And thus with language. Almost time for Planet Lunch!

e.g. i.e. etc. What to do?

Defending the Empire

A reader who uses our Writer’s Web online handbook contacted me concerning my use of “ex.” before an example of correct usage:

 I was of the belief that the correct way to abbreviate "example" was, in fact, e.g., (preceded and followed by a comma), then the example itself.

I realize that the English language is ever-evolving and Latin is considered by many a dead language, but there are a number of other credible sources that still show exempli gratia in its abbreviated form as being the correct expression to use when providing an example.

Thank you for an otherwise valuable resource for the finer points of written English.

Dear Reader:

Language is indeed changing; what is “correct” today will be forgotten tomorrow. No cohort of academics can stem the tide.  Language policies are, at best, like Hadrian’s Wall: it cut off intruders who managed to slip over, so their small bands could be easily wiped out.  On the safe side of the Wall lay the Roman civitates, unarmed and peacefully doing the business of Empire.

Yet no Wall–Hadrian’s included–could withstand a mass onslaught. That is, indeed, what new media, and before it, television and radio have done to formal English.

To your questions: for the sake of modernity, I’m going to retain “ex.” in my examples. For the sake of clarity, however, I won’t abbreviate it. All “ex.” instances will become “example” since the abbreviation might be misconstrued as “former.”

Let us be Stoic about this, as Marcus Aurelius did in the face of change. As he so wisely put it, “If you are distressed by anything external, the pain is not due to the thing itself but to your own estimate of it; and this you have the power to revoke at any moment.”

With this in mind, I teach writers to appeal to their readers. While a few well educated readers like yourself will be offended by my modern usage, in a few years no student I teach–at a selective liberal-arts university–will ever use “i.e.” or “e.g.” or “op cit.” or “idib.” except when writing a paper using the Chicago Manual of Style. Even that will be fleeting as fame and earthly treasures were in Aurelius’ estimation. I do not believe that the “paper” as we know it will even exist in a generation. Multimedia projects will replace it.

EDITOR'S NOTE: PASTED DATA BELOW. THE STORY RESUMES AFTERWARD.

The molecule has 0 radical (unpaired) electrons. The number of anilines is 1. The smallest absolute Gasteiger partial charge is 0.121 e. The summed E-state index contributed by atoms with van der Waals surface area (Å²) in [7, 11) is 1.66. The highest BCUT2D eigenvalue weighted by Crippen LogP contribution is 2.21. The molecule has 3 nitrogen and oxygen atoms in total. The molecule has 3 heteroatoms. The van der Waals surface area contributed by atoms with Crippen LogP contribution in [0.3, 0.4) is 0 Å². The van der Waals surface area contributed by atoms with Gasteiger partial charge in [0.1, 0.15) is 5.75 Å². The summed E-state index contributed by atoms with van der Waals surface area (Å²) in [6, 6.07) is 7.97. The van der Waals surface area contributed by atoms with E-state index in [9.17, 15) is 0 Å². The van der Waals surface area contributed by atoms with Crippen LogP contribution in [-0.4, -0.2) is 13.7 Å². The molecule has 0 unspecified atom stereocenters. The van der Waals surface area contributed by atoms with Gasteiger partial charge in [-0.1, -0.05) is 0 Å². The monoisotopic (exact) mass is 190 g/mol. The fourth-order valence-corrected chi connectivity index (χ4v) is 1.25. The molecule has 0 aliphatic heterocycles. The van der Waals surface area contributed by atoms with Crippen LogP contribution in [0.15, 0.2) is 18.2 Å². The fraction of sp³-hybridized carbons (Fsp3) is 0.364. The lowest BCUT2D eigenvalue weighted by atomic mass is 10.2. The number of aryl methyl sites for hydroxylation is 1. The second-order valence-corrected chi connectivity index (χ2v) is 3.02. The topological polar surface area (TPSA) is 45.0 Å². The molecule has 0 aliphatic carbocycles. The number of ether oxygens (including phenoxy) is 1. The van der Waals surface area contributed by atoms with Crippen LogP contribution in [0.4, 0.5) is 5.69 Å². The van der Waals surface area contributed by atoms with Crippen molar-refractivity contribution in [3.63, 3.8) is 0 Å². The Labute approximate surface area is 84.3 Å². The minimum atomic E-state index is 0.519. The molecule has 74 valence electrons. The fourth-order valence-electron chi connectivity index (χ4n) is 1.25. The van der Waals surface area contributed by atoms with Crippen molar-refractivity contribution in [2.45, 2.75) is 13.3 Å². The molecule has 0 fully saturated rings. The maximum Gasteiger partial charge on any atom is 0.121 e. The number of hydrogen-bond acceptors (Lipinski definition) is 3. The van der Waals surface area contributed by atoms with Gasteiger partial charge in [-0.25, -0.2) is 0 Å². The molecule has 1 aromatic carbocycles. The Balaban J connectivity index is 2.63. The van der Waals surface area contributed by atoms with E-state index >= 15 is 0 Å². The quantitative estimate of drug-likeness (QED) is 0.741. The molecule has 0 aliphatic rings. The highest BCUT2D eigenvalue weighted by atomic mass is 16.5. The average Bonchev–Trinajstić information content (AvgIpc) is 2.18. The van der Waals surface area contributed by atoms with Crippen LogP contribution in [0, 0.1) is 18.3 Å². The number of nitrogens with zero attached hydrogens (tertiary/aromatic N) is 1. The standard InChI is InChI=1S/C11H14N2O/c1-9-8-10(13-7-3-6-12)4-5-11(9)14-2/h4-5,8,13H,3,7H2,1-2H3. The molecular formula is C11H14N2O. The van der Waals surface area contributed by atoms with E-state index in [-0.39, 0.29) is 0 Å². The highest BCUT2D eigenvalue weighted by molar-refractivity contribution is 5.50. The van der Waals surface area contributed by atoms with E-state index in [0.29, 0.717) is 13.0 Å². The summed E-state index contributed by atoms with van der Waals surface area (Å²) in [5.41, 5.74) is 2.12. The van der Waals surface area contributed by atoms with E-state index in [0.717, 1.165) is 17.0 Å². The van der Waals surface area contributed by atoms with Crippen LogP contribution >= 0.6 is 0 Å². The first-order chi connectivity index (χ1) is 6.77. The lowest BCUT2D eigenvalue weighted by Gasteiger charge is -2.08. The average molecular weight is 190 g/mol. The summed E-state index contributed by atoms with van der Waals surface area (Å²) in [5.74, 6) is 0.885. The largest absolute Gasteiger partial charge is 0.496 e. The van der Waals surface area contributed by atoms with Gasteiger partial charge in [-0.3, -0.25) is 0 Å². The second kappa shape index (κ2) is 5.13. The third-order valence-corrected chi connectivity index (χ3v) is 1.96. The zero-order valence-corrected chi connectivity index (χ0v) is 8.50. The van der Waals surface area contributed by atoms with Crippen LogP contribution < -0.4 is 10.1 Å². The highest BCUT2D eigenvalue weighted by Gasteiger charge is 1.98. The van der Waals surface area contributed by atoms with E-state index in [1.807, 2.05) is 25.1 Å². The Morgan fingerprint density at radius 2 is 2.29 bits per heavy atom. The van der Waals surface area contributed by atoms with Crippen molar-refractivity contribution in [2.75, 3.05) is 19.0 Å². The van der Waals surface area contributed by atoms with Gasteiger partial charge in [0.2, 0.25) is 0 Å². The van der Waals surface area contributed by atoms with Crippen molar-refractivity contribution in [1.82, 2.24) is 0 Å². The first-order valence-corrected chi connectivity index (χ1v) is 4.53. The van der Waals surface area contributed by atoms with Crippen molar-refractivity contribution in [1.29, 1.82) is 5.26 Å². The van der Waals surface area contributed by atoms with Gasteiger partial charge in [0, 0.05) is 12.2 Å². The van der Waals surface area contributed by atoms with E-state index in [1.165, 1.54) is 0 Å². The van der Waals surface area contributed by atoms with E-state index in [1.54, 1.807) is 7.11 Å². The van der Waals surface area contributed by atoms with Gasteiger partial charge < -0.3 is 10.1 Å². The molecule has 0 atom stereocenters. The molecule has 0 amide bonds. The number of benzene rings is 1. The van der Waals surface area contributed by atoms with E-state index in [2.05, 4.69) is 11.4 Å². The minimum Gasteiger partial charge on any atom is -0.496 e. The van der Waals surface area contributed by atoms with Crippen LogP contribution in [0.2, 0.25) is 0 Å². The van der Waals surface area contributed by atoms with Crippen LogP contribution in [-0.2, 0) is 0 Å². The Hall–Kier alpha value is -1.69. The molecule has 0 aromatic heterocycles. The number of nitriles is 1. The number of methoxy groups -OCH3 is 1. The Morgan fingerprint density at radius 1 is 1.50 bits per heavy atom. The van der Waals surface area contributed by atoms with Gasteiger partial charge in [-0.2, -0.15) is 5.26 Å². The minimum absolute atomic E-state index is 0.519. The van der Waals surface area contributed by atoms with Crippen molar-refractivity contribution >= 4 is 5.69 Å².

Ars Rhetorica will survive this change, as it did when Socrates lamented that his follower Phaedrus would recall nothing important during the arrival of that pesky new technology called writing. Had Socrates’ idea prevailed, would the Romans have plundered–I mean, appropriated–what they did from Athens’ rich heritage?

Take heart! Even as our old Roman stalwarts vanish into the linguistic sunset, the dogged centurion “Etc.” will, however, limp along, often misspelled “Ect.” Its original will remain as meaningful to modern readers (we bloggers do still read) as, exempli gratia, a Roman gladius would against a British Centurion tank.

Once I saw the need to hold some sort of line against language change. No longer, except when students veer into contemporary slang (much of it on the way to becoming formal English). Seeing the following changes in formal academic prose, for instance, I no longer penalize students for contractions or the use of “center around.” These both pained me at various times in my academic career. Now I’ve just moved along since, as Aurelius reminds us, “Every man’s life lies within the present; for the past is spent and done with, and the future is uncertain.”